South Sudan's budget for fiscal year 2013/14 was initially approved in June, but was recalled and redrafted when Kiir sacked his entire cabinet.

You May Like

UN: 1 Million Somalis at Risk of Hunger

Group warns region is in dire need of humanitarian aid, with at least 200,000 children under age of five acutely malnourished as drought hits southern, central part of nation More

Human Rights Groups Allege Supression of Freedoms in Thailand

Thailand’s military, police have suppressed release of independent report assessing human rights in kingdom during first 100 days of latest coup More

Jennifer Lawrence Contacts FBI After Nude Photos Hacked

'Silver Linings Playbook' actress' photos were posted on image-sharing forum 4chan; Federal Bureau of Investigations is looking into matter More

This forum has been closed.
Comment Sorting
Comments
     
by: Andrew Hh
November 23, 2013 11:40 AM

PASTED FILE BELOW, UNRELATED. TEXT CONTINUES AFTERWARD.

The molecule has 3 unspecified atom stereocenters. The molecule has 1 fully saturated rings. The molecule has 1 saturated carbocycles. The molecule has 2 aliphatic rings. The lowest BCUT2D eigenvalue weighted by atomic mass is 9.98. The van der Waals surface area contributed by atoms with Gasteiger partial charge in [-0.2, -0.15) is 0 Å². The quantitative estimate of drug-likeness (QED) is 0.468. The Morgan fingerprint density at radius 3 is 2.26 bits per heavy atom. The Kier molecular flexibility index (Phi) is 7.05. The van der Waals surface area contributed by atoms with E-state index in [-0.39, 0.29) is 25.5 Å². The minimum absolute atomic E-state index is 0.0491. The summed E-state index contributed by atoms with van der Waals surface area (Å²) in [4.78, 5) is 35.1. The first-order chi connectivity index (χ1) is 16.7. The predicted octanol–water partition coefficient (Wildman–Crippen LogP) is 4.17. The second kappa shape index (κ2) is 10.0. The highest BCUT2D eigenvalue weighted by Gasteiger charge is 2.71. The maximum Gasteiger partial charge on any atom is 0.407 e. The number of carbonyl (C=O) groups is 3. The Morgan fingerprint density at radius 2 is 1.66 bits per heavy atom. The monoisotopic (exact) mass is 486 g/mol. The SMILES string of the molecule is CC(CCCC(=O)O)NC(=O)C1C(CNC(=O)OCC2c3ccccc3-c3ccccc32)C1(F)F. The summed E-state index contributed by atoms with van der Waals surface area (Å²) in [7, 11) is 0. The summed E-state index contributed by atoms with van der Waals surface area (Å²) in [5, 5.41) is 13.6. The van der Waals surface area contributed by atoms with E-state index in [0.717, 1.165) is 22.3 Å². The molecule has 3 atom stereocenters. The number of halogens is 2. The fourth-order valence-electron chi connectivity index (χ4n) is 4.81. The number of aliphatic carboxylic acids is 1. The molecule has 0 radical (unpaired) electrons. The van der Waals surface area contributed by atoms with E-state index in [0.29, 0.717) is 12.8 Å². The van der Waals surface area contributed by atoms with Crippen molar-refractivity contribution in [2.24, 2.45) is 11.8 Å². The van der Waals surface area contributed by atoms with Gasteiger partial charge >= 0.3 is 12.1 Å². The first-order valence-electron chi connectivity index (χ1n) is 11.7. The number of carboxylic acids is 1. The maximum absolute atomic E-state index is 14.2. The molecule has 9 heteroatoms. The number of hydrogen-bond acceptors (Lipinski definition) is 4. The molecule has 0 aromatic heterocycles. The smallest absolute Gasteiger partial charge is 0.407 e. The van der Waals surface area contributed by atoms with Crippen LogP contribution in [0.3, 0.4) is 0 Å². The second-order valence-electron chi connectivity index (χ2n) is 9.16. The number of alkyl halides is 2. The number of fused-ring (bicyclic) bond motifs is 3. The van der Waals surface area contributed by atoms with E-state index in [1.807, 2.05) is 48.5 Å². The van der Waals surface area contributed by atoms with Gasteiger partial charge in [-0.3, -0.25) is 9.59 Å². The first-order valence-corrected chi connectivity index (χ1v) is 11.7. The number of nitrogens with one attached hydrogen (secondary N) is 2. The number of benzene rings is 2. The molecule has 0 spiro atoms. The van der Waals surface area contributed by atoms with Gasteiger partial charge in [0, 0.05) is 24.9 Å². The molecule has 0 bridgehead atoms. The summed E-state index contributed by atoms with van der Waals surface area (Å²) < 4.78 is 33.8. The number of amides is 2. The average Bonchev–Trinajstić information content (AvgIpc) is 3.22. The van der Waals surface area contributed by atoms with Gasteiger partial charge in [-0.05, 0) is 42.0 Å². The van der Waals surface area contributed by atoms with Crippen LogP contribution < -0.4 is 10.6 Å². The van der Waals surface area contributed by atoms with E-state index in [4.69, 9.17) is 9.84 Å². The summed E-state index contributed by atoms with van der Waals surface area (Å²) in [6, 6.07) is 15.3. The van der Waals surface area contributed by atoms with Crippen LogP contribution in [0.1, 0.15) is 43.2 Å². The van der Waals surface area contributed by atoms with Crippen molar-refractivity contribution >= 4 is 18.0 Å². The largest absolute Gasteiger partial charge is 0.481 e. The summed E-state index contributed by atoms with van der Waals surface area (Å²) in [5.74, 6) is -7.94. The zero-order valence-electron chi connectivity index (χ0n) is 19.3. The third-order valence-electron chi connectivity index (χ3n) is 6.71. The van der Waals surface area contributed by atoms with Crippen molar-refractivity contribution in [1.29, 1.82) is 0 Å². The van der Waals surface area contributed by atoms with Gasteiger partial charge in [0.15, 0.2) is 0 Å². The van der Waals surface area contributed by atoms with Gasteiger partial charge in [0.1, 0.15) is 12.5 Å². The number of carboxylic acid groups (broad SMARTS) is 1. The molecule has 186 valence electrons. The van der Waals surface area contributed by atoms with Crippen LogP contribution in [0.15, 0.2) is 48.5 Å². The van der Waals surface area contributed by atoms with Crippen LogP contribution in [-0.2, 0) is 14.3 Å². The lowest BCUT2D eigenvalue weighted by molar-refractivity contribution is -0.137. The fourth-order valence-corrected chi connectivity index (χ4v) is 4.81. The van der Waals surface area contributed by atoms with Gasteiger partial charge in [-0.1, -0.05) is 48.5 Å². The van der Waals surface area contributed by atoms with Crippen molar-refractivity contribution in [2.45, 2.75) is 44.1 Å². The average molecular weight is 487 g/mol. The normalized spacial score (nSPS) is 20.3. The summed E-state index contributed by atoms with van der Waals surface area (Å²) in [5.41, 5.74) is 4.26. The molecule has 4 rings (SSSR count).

If what Kiir was saying is true, what happened that the country now can't pay the salaries of civil servants?


by: Jepete John Aquila from: WES-Yambio
November 17, 2013 8:11 AM
Very very beatiful H.E Kirr all we need is service delivery to our vernarable people

In Response

by: Lawrence Fraser
November 19, 2013 10:33 AM
But with oil production back onstream as of April this year, Kiir said he directed government officials to allocate most spending increases in the budget "to improving social services, infrastructure, agriculture and living standards, especially in the rural areas."

Is this some kind of a joke?? The billions of dollars the leadership of southern Sudan government has looted would have gone a long way towards improving the infrastructre, which I assume is not a priority on their mind. They are bent on buying houses in Kenya, Uganda, South Africa, and unfortunately in the US, Great Britain, Australia, Canada while the majority of souther Sudanese don't have security, health care, schools for their children and "clean water". southern

Sudanese used to blame the North for all of its problems justifiable so, but now the leadership have proved otherwise. We have thousands of southern Sudanese stranded in Renk and Kosti for over 2 years, what has the government done so far to facilitate their transitioning to southern Sudan. Kiir you and your government is one of the most corrupt and you will be remembered for that in history